“Not really Ed. We’ve been cohabitating for a couple weeks now and I think we’re pretty much past the awkward stage. I never thought I could get used to having a woman around me continually, but it seems perfectly natural already. Everything even seems to smell nicer…”

“You’re preaching to the choir, Alec.” Straker grinned. “I felt the same way with Ilyana. Rather ironic that we’ve spent so much of our adult lives fighting against aliens and here we are sharing our lives and beds with them.”

“It’s either a change of heart for us both or the most devious plot ever hatched by our alien adversaries,” laughed Alec. “If this is alien captivity, it’s not what we thought it would be…” Straker laughed.

“I won’t keep you, Alec. I just wanted to wish you well. I’ll be checking in with you from time to time and you can always contact me with the cube as well.” Straker cut his eyes a bit. “It’s not like I can go out and go for a walk or anything. This vessel is not that large and there is not much for me to do to fill the time.”

“That’s what bartenders are for, Ed.” Straker grinned.

“Just be careful out there, Alec.”

“Look who’s talking. I’m not headed to an unknown planet, am I?”

“You know what I mean…”

“You too, Ed. You too…”

* * *

The following morning, Commander Alec Freeman was in ‘retired studio executive face’ when he and Ona arrived at Harlington Regional Airport. While SHADAIR operators clad in generic flight suits transferred their luggage to the Gulfstream, Alec and Ona walked arm in arm beside the fence where the representatives of the media were lined up. They stopped and chatted with them while cameras clicked away.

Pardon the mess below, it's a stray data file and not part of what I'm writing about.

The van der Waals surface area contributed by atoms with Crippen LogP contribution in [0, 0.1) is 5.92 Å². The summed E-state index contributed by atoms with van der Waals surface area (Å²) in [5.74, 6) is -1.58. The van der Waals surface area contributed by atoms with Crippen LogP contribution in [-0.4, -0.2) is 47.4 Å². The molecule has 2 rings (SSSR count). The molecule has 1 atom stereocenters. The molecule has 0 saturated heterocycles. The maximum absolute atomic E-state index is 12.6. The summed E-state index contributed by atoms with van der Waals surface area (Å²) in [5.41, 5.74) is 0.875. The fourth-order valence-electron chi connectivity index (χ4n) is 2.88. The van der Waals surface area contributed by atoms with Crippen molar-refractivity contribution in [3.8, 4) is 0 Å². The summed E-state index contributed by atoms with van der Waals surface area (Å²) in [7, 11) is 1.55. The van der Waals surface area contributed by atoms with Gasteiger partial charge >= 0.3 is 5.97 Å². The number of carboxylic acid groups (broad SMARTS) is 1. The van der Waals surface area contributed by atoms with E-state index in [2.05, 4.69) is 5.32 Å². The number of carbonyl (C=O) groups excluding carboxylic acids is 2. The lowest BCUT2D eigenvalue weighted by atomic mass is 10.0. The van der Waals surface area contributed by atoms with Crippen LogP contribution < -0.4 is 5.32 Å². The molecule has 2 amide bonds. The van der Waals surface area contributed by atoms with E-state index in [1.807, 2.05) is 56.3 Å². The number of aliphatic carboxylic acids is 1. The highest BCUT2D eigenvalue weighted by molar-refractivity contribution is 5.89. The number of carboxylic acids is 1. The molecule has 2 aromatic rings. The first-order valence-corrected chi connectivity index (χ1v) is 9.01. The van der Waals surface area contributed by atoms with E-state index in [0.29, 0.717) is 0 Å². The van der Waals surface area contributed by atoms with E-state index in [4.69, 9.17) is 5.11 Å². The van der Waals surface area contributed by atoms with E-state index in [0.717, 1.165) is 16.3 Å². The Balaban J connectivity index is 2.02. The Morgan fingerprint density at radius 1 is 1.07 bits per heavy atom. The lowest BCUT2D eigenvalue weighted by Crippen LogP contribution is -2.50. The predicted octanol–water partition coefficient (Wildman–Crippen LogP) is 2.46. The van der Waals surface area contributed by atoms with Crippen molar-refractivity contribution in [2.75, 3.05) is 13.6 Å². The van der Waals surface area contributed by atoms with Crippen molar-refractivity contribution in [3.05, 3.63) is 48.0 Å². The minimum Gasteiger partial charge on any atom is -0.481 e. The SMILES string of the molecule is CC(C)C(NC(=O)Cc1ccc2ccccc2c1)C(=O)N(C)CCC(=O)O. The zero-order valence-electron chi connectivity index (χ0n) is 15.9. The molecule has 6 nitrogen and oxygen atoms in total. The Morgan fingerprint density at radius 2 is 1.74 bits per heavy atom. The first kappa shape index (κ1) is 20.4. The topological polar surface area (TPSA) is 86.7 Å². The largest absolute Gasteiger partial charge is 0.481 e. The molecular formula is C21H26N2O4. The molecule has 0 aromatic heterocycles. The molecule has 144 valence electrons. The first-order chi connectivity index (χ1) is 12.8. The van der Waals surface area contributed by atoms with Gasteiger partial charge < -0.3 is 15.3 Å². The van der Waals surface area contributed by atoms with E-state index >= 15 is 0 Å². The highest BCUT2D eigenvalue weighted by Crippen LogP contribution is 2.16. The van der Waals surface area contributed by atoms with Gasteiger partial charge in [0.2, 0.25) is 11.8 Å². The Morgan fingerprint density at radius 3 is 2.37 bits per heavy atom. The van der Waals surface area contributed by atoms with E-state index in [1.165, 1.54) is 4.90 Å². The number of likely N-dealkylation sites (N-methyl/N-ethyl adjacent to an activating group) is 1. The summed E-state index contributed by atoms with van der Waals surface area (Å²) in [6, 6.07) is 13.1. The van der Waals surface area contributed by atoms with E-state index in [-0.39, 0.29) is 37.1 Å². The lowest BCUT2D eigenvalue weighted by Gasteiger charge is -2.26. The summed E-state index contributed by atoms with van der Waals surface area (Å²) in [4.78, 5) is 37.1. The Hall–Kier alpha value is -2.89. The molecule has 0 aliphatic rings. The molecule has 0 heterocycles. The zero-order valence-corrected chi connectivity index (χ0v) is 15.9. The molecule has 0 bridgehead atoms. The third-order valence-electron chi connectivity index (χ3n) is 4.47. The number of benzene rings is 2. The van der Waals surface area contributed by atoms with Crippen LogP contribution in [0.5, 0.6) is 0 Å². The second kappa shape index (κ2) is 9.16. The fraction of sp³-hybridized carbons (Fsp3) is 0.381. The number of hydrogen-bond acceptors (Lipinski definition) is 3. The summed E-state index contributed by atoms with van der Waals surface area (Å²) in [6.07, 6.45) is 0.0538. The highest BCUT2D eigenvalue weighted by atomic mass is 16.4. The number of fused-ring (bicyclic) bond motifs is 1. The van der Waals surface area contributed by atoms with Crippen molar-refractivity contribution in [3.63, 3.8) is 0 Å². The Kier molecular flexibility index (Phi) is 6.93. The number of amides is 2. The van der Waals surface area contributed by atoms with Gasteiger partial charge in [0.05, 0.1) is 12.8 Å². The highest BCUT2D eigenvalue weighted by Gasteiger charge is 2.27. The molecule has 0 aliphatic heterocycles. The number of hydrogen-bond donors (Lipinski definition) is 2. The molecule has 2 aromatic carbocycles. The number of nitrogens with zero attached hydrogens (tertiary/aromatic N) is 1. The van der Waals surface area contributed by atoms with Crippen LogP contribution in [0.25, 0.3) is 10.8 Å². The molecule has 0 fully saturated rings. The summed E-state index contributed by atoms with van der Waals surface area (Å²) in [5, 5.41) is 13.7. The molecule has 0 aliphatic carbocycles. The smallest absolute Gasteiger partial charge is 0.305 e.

The questions were pretty standard. “Where are you going?”… “How long will you be gone?”… “Will you be doing any film-related work while you are gone?”…

The question that caught Alec’s attention was, “What is the reason for that picture of a rodent on the tail?” Alec turned back and was face to face with a tall, black haired woman with striking features.

Alec lowered his sunglasses a bit and smiled. “Well, Ms. Dumas, I was born and raised in Australia. That rodent is a wombat and is found only there. I could have used a wallaby or kangaroo, but that would have gotten me in trouble with a well-known airline…” The group chuckled and he smiled back at them.

Elaina Dumas added, “How is it that we’ve never heard of your lovely bride before?”

“We keep a fairly low profile. We kept the marriage quiet and very intimate.” Dumas looked at Ona and they smiled at each other.

“You are every bit as lovely as your sister, Mrs. Freeman,” said Dumas.

Alec tugged gently on Ona’s arm and they proceeded away from the press line.

“I can’t imagine how she could know who you are,” said Alec as they boarded the aircraft. Within minutes, the Gulfstream had started, taxied and departed heading northwest. Elaina Dumas stood watching behind her sunglasses, with a thin smile.


“How was your breakfast, Ed?” asked Ilyana as she stepped into the small galley. She noted his tray and laughed.